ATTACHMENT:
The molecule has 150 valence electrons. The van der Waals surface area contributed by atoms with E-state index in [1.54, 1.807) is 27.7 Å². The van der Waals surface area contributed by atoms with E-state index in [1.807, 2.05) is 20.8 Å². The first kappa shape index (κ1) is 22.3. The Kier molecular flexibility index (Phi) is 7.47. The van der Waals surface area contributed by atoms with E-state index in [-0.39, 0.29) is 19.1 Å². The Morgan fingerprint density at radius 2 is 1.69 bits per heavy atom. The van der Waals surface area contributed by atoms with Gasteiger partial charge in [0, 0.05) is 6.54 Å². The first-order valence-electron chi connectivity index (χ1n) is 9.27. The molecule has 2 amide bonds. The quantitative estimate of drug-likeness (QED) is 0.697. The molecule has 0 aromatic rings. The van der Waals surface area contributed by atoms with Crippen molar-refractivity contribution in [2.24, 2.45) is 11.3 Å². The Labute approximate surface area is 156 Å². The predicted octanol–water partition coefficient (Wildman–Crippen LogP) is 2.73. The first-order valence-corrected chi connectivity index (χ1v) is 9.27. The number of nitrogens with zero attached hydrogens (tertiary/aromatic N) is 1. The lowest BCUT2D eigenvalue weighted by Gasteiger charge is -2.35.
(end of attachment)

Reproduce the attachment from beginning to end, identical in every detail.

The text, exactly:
The molecule has 150 valence electrons. The van der Waals surface area contributed by atoms with E-state index in [1.54, 1.807) is 27.7 Å². The van der Waals surface area contributed by atoms with E-state index in [1.807, 2.05) is 20.8 Å². The first kappa shape index (κ1) is 22.3. The Kier molecular flexibility index (Phi) is 7.47. The van der Waals surface area contributed by atoms with E-state index in [-0.39, 0.29) is 19.1 Å². The Morgan fingerprint density at radius 2 is 1.69 bits per heavy atom. The van der Waals surface area contributed by atoms with Gasteiger partial charge in [0, 0.05) is 6.54 Å². The first-order valence-electron chi connectivity index (χ1n) is 9.27. The molecule has 2 amide bonds. The quantitative estimate of drug-likeness (QED) is 0.697. The molecule has 0 aromatic rings. The van der Waals surface area contributed by atoms with Crippen molar-refractivity contribution in [2.24, 2.45) is 11.3 Å². The Labute approximate surface area is 156 Å². The predicted octanol–water partition coefficient (Wildman–Crippen LogP) is 2.73. The first-order valence-corrected chi connectivity index (χ1v) is 9.27. The number of nitrogens with zero attached hydrogens (tertiary/aromatic N) is 1. The lowest BCUT2D eigenvalue weighted by Gasteiger charge is -2.35.